What could seem like a predictable gimmick soon gives way to a series of weird and wonderful scenes, switching between present and past to reveal how Edgar and Fern got to where they are. Ausubel’s writing, melancholy and fine, shines in illuminating everyday scenes of life ... Even the throwaway details are terrific ... The one off-note is struck by Fern and Edgar’s frequent examination of their privileged status.
Ramona Ausubel’s sparkling second novel, Sons and Daughters of Ease and Plenty, is packed with wisdoms. The Berkeley author’s prior work has won awards and appeared in the New Yorker; this third, glorious work will surely confirm her as a vibrant, memorable voice in contemporary American letters ... One longs to quote the many 'wisdoms' on almost every page of Sons and Daughters. A terrific exuberance and tenderness drives the telling, as it wings back and forth in time: full-blooded, sorrowing, funny, lush with backstories and images so acute you read them twice, three times.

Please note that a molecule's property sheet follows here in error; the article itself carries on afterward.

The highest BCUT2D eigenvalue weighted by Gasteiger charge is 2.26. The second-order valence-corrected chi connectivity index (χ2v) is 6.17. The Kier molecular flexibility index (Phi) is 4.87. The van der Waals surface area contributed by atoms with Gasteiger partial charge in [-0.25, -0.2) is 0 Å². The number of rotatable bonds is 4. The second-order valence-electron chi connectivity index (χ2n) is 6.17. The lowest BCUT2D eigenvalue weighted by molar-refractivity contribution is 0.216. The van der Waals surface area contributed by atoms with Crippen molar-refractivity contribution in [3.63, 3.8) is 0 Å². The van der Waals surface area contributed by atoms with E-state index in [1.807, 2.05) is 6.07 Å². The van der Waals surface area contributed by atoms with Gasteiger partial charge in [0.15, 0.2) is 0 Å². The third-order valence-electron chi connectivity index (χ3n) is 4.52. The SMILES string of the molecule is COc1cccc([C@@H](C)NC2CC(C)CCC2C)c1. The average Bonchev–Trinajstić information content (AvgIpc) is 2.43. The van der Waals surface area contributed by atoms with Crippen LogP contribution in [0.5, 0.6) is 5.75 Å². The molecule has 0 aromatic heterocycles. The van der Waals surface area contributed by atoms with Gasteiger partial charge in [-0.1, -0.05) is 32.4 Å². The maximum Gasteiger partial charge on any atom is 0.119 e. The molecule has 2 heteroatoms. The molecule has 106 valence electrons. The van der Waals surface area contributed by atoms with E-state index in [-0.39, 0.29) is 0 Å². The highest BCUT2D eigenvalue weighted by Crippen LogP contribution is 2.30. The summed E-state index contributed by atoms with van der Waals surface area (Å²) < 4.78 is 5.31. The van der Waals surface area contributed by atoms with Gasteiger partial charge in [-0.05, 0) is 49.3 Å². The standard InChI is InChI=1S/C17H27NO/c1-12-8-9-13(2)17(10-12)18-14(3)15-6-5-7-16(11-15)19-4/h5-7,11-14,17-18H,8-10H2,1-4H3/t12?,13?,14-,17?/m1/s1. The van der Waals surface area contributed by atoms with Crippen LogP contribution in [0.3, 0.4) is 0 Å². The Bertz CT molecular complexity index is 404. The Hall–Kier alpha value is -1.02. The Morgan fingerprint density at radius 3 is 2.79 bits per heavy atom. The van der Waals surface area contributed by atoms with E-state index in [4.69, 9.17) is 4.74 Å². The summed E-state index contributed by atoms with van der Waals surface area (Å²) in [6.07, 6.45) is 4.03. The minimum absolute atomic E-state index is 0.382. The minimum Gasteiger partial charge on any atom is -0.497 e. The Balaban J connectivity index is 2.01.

In her new book, Ausubel’s approach is straight storytelling that mines emotional truth without recourse to fabrication or the fantastic ... Ausubel alternates her drama, detailing in one chapter the next stage of the family unraveling in 1976, and in the next describing how the family formed in the late 1960s. Both time frames have their fair share of fresh, witty and skillfully imagined scenes, from young Edgar dodging Vietnam and ending up 'a misplaced toy soldier' in Alaska, to Fern going into labor and having her twins delivered by the two Swedish men who have come to assemble her desk ... One pivotal scene fails to convince — a dinner party that almost descends into a swingers’ evening — due to Edgar’s implausible behavior. Otherwise, Ausubel’s characters steer her bold and absorbing novel and keep us emotionally invested in their foibles, ideals and desires.